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What is arthritis?

May 29, 2023

What is Arthritis:  Inflammation or swelling of one or more joints. 

The term “Arthritis" can be used for more than 100 conditions that affects the joints, tissues around the joint and other connective tissues. Specific symptoms vary depending on the type of arthritis and usually includes joint pains with stiffness, loss of function and deformities.

There are two (2) major distinctive groups of arthritic conditions:

  • Inflammatory group – there are several types. This can occur at any age, affects multiple joints and is usually a systemic disease such as Rheumatoid Arthritis.
  • Degenerative group – arthritis which is as a result of wear. This wear to the joint can be a natural phenomenon over time or it can be due to anatomical variations of the joint and/or traumatic injuries. This is the more common Osteo-arthritis.

The most common joints affected that cause patients to  seek opinions and  help are the knees, the hips and the shoulder joints.  The presenting complaints are usually pain, loss of normal function of the joint and possible deformity that is visible to the patient.  Once the process has started, it continues to deteriorate with time.

There are several ways of diagnosing arthritic conditions. In the inflammatory group, blood tests may be available but in the normal degenerative osteoarthritis: x-rays, CT scans and MRIs become the mainstay of diagnosis. Patients can be treated by many groups of physicians but the patients with moderate-to-severe disease in either group tend to be referred to specialist orthopaedic surgeons. 

The treatments vary depending on the degree of arthritic conditions with the mainstay of early treatment involving medications: either pharmaceutical anti-inflammatory drugs or nonpharmaceutical anti-inflammatory drugs and treatment to general conditions that may be part of an inflammatory arthritis. The usual recommendations in the early stages are behavior modification which will include activity changes, loss or optimization of weight and reduction of impact loading depending on the activities in which the patient is involved. Exercises are used and follow the same guidelines. The exercises to strength the muscles result in improvement of muscle function around the arthritic joint and therefore improves the efficiency of motion and the efficiency of action of the joints. If patients fail to respond adequately to the early stages of treatment and their condition deteriorates rapidly over time, then the patient will be and is normally referred to a specialist orthopaedic surgeon.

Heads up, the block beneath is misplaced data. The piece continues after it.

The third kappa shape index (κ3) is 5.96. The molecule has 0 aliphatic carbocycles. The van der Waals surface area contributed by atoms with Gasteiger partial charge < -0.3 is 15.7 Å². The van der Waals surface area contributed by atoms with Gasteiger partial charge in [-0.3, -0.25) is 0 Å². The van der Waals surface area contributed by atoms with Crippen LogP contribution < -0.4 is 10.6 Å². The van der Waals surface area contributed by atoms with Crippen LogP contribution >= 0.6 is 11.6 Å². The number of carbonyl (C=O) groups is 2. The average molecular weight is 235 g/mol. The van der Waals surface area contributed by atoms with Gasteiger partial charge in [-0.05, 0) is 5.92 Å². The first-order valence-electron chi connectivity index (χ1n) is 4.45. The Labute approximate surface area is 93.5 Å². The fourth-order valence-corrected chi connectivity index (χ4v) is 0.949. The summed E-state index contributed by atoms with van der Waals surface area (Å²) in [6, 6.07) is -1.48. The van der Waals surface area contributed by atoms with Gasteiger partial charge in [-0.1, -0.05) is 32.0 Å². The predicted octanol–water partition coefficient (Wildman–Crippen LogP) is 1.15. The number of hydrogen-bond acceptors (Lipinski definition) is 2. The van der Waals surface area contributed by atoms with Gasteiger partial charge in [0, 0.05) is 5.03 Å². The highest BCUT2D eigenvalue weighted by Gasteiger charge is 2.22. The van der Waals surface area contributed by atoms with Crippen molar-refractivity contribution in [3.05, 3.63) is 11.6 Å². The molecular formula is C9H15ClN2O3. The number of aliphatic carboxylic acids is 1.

There are minimally intrusive measures that may sometimes help in treating some focal arthritic conditions of the joints and there are also injectables of various types that can be used to help to decrease the inflammation in the joint. In recent times, there are injectables that are said to promote or have some regenerative capacity to the cartilage surfaces of the joint and includes gels and stem cell preparations.

In patients who fail to get any sustainable or long-term relief from the above, these patients will then require more intrusive measures. Intrusive measures are operative and vary in nature depending on the time of presentation and the degree of arthritic changes. In early cases, it is possible to have joint preservation procedures. These procedures are mainly designed to unload areas of a joint that are being overloaded and therefore degenerate and become painful. These are usually alignment procedures which are done mainly around the knee ( to correct bow legs or knock knees)  and sometimes around the hip with less successful results.

With regards to severe arthritic changes, once the cartilage surfaces have been worn completely and therefore there is very little surface residual to either recover or regenerate, then replacement surgery becomes necessary. Replacement particularly in the knees can be partial where only the damaged surfaces are replaced. This is extremely common in doing what is called “unicompartmental” knee replacement which is a minimally invasive procedure and can give maximum returns but is confined to patients with single compartmental disease.  In patients who have more panoramic disease, they require a total or full joint replacement where all the surfaces that are damaged are replaced in their entirety. The materials that are used are metals and plastics mainly and in some instances, ceramic. This can give good overall outcomes. 

In patients who have had joint replacements and the replacement then fails for whatever reason, these replacements can be revised and therefore, revision joint replacements can be done. This drives home the fact that a single replacement does not negate a patient having further replacements in the future.

At the end of the day, these recommendations for treatments are well established and are good outcome procedures particularly in the operative environment.  The overall outcomes exceed 90% success rates. 

If you feel you have a condition that may be amenable to treatment, please contact your doctors for further advice and direction.